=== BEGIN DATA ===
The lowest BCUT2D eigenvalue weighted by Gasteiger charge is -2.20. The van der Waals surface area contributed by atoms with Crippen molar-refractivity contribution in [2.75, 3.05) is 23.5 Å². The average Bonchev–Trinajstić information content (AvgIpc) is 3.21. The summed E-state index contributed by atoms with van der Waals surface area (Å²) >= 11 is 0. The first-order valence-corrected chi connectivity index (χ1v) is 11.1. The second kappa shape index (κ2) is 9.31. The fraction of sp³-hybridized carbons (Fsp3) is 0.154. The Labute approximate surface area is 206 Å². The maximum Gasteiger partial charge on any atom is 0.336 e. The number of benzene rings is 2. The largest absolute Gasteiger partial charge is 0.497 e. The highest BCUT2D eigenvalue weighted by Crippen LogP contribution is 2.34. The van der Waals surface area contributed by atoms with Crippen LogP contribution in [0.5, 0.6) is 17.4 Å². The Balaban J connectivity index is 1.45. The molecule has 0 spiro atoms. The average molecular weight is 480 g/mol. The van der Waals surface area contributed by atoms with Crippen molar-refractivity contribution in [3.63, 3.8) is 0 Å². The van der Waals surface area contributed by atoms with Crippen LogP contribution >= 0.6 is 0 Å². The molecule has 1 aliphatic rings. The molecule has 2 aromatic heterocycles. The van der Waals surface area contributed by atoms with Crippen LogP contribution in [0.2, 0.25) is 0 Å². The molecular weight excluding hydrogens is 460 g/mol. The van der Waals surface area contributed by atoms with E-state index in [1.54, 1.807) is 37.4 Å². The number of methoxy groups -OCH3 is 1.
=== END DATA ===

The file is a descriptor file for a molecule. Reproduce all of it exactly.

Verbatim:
The lowest BCUT2D eigenvalue weighted by Gasteiger charge is -2.20. The van der Waals surface area contributed by atoms with Crippen molar-refractivity contribution in [2.75, 3.05) is 23.5 Å². The average Bonchev–Trinajstić information content (AvgIpc) is 3.21. The summed E-state index contributed by atoms with van der Waals surface area (Å²) >= 11 is 0. The first-order valence-corrected chi connectivity index (χ1v) is 11.1. The second kappa shape index (κ2) is 9.31. The fraction of sp³-hybridized carbons (Fsp3) is 0.154. The Labute approximate surface area is 206 Å². The maximum Gasteiger partial charge on any atom is 0.336 e. The number of benzene rings is 2. The largest absolute Gasteiger partial charge is 0.497 e. The highest BCUT2D eigenvalue weighted by Crippen LogP contribution is 2.34. The van der Waals surface area contributed by atoms with Crippen LogP contribution in [0.5, 0.6) is 17.4 Å². The Balaban J connectivity index is 1.45. The molecule has 0 spiro atoms. The average molecular weight is 480 g/mol. The van der Waals surface area contributed by atoms with Crippen molar-refractivity contribution in [3.63, 3.8) is 0 Å². The van der Waals surface area contributed by atoms with Crippen LogP contribution >= 0.6 is 0 Å². The molecule has 1 aliphatic rings. The molecule has 2 aromatic heterocycles. The van der Waals surface area contributed by atoms with Crippen LogP contribution in [0.2, 0.25) is 0 Å². The molecular weight excluding hydrogens is 460 g/mol. The van der Waals surface area contributed by atoms with E-state index in [1.54, 1.807) is 37.4 Å². The number of methoxy groups -OCH3 is 1.